Tag Archives: insurance

Lloyd’s of London Responds, Sort Of

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Almost two months ago, I wrote a post about a Lloyd’s of London underwriter issuing a commercial liability insurance renewal policy with a new liability exclusion clause for electromagnetic fields.

The clause excludes any compensation for claims:

“directly or indirectly arising out of, resulting from or contributed to by electromagnetic fields, electromagnetic radiation, electromagnetism, radio waves or noise.”

Read that post for more detail, including how Lloyd’s refused to provide anyone to answer some basic questions regarding the new exclusion.

Today, that same public relations contact referenced in the original piece, who told me there was no one at Lloyd’s who could comment for this story, contacted me to ask that I include the following, which she claimed would correct an inaccuracy: “Lloyd’s has not issued any requirements or guidance relating to a standard market-wide exclusion. It is a matter for the individual underwriters to agree [to] the terms of policies in accordance with their own commercial underwriting criteria and subject to any locally applicable laws.”

The first sentence is clear enough, however that second one puzzles me. To whose “terms of policies” would underwriters be agreeing? I await a reply from the PR lady. I should mention that I did find some awkward and possibly inaccurate phrasing in the final paragraph of the original story which could have been considered misleading. It was not intended and I have corrected it.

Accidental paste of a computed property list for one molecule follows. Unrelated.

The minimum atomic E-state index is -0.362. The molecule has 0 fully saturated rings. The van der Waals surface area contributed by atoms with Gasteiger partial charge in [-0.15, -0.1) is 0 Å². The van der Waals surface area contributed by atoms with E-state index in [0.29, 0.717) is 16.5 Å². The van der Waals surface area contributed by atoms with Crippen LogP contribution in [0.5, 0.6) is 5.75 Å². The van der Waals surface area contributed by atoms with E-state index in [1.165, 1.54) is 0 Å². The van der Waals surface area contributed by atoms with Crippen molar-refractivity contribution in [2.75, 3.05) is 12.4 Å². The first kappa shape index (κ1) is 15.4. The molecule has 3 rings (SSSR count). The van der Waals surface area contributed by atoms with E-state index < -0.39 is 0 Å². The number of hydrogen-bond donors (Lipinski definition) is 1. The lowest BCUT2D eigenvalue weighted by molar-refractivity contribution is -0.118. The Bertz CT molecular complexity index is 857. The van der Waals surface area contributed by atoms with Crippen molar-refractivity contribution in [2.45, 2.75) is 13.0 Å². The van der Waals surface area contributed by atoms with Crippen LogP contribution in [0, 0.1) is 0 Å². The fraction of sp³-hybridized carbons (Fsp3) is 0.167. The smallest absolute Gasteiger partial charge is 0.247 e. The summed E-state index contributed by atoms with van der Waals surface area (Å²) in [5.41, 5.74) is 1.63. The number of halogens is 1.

Lloyd’s Won’t Discuss Their New EMF Exclusion Clause

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no questionsLast week, a couple of blogs noted that a recent commercial liability insurance renewal policy issued through a Lloyd’s of London underwriter contained a liability exclusion clause about electromagnetic fields.

The clause excludes any compensation for claims:

“directly or indirectly arising out of, resulting from or contributed to by electromagnetic fields, electro-magnetic radiation, electromagnetism, radio waves or noise.”

It is important that “radio waves” are explicitly included as they, specifically the microwave zone, are what enable wireless communications devices like cell phones, wi-fi, cordless phones etc.

After the policy holder made an inquiry seeking clarification about the exclusion language, CFC Underwriting LTD in London, the UK agent for Lloyd’s, sent the following:

“The Electromagnetic Fields Exclusion (Exclusion 32) is a General Insurance Exclusion and is applied across the market as standard. The purpose of the exclusion is to exclude cover for illnesses caused by continuous long-term non-ionising radiation exposure i.e. through mobile phone usage.”

Sharon Noble, Director of the Coalition to Stop Smart Meter Harm in British Columbia (Canada) brought the clause and CFC’s response to public attention.